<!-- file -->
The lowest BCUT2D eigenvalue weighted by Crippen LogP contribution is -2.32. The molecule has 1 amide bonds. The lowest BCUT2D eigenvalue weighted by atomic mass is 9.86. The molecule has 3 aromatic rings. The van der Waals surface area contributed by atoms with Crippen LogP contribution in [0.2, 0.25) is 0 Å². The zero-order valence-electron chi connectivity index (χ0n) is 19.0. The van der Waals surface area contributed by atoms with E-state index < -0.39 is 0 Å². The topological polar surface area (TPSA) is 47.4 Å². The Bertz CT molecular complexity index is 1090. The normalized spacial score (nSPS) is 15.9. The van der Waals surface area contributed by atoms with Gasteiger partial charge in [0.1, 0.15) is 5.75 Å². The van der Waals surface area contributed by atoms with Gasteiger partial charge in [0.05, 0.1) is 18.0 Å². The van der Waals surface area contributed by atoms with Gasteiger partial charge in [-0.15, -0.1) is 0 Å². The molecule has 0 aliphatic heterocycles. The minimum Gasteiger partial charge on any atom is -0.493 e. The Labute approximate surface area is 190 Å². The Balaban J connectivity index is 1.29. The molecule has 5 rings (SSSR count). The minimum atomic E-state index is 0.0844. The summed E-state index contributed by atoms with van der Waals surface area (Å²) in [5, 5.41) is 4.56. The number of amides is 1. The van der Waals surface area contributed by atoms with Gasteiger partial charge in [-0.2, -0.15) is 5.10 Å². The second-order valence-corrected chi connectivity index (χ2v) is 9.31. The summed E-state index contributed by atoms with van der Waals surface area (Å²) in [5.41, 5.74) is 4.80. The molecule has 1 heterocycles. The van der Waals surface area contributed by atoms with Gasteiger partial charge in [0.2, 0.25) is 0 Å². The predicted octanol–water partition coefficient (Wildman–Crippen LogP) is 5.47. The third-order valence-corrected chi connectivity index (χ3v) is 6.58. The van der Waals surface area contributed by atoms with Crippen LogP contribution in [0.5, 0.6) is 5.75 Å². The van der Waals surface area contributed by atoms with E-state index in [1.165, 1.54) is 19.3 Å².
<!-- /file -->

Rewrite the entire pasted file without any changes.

The lowest BCUT2D eigenvalue weighted by Crippen LogP contribution is -2.32. The molecule has 1 amide bonds. The lowest BCUT2D eigenvalue weighted by atomic mass is 9.86. The molecule has 3 aromatic rings. The van der Waals surface area contributed by atoms with Crippen LogP contribution in [0.2, 0.25) is 0 Å². The zero-order valence-electron chi connectivity index (χ0n) is 19.0. The van der Waals surface area contributed by atoms with E-state index < -0.39 is 0 Å². The topological polar surface area (TPSA) is 47.4 Å². The Bertz CT molecular complexity index is 1090. The normalized spacial score (nSPS) is 15.9. The van der Waals surface area contributed by atoms with Gasteiger partial charge in [0.1, 0.15) is 5.75 Å². The van der Waals surface area contributed by atoms with Gasteiger partial charge in [0.05, 0.1) is 18.0 Å². The van der Waals surface area contributed by atoms with Gasteiger partial charge in [-0.15, -0.1) is 0 Å². The molecule has 0 aliphatic heterocycles. The minimum Gasteiger partial charge on any atom is -0.493 e. The Labute approximate surface area is 190 Å². The Balaban J connectivity index is 1.29. The molecule has 5 rings (SSSR count). The minimum atomic E-state index is 0.0844. The summed E-state index contributed by atoms with van der Waals surface area (Å²) in [5, 5.41) is 4.56. The number of amides is 1. The van der Waals surface area contributed by atoms with Gasteiger partial charge in [-0.2, -0.15) is 5.10 Å². The second-order valence-corrected chi connectivity index (χ2v) is 9.31. The summed E-state index contributed by atoms with van der Waals surface area (Å²) in [5.41, 5.74) is 4.80. The molecule has 1 heterocycles. The van der Waals surface area contributed by atoms with Gasteiger partial charge in [0.2, 0.25) is 0 Å². The predicted octanol–water partition coefficient (Wildman–Crippen LogP) is 5.47. The third-order valence-corrected chi connectivity index (χ3v) is 6.58. The van der Waals surface area contributed by atoms with Crippen LogP contribution in [0.5, 0.6) is 5.75 Å². The van der Waals surface area contributed by atoms with E-state index in [1.165, 1.54) is 19.3 Å².